Performance Assurance

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Evaluation of Citizens' Advisory Committees: CSC Perspective

Final Action Plan

- File Closure -

Recommendations Actions Taken Status

1. The Correctional Service of Canada (CSC) should assist Citizens' Advisory Committees (CAC) with strategies and initiatives to facilitate the recruitment of more Aboriginal, visible minority, and younger members, when this need is identified by CAC Chairs and CSC management.

CACs training to include providing awareness of diversity; CSC representatives attend these sessions to discuss how CACs could target these groups; Planning for forums, networking and other outreach strategies, including the development of presentations targeted to specific groups to attract diverse membership to be undertaken by CSC and the CACs, where needed. The extent of the strategy and specific actions depend of the availability of funding. Through day-to-day activities and meeting forum, Citizen Engagement continues to encourage Regions to focus recruitment efforts toward identified groups.


2. That CSC expands the CAC member training to include more of a focus on CAC-specific information relating to roles and activities.

National Executive Committee (NEC) Sub-Committee on Education reviewed the training and existing manual and developed an action plan to modify the training. A revised CAC orientation package, which includes a pre-reading manual, CAC Orientation Manual for Participants and CAC Orientation Manual for Facilitators, was printed in June 2006 and sent to CAC Regional Coordinators for distribution to sites.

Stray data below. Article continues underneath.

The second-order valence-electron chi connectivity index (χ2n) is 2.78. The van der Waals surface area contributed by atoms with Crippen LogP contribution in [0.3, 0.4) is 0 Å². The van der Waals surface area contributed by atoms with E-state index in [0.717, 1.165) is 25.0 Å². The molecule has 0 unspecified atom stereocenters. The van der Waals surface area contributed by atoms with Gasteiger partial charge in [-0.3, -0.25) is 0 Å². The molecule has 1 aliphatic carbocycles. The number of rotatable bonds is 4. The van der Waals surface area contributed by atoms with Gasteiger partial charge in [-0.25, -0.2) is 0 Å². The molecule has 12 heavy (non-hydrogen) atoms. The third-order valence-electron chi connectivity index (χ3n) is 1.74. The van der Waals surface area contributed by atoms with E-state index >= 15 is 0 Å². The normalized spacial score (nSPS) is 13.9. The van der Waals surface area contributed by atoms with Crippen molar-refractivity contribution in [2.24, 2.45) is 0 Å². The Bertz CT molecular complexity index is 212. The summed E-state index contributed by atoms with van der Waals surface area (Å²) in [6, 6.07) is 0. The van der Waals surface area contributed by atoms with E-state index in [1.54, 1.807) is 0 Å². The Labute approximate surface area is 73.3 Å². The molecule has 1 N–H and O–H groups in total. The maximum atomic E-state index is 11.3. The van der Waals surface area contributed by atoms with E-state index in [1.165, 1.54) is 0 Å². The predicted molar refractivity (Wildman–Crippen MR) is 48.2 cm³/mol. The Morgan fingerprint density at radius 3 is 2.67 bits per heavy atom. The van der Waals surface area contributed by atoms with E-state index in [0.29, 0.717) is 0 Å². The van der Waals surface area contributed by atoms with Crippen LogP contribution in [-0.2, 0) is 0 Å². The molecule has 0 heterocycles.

3. That CSC incorporates basic information on CACs (who they are, their role, activities, etc.) in training for staff during their orientation and for offenders at reception.

Discussions have taken place with the Director General (DG), Learning and Career Development to incorporate CAC basic information in ongoing training and with Correctional Operations and Programs, to develop a process to ensure that info on CACs is available to offenders at reception (include in Inmate Handbook, provide CAC pamphlets, etc.). Ongoing discussions with newly appointed wardens, district directors, and EXs to discuss awareness of CACs and their roles.


4. The CSC should ensure that up-to-date pamphlets, describing CACs, are available to CAC members for distribution to staff, offenders, and the community.

Pamphlets have been distributed to all Regional Coordinators for distribution to CACs as well as to CSC sites and for use during CAC awareness activities. A copy of the pamphlet "Working Together" is available on CSC's website (CAC portal).


5.That CSC review the funding structure of the CACs to ensure that funds are allocated in such a way as to facilitate the activities and initiatives of the CACs at the local level.

Regions have developed a funding structure for CAC activities. Regions will ensure that local CAC sites are appropriately funded. Regions have been directed to capture their CAC expenditures against a specific financial code which should assist in determining how much funding is allocated against CAC activities.


6. To increase the visibility of CAC members with staff other than management, through such potential means as reciprocal attendance at meetings, involvement in specific projects, etc.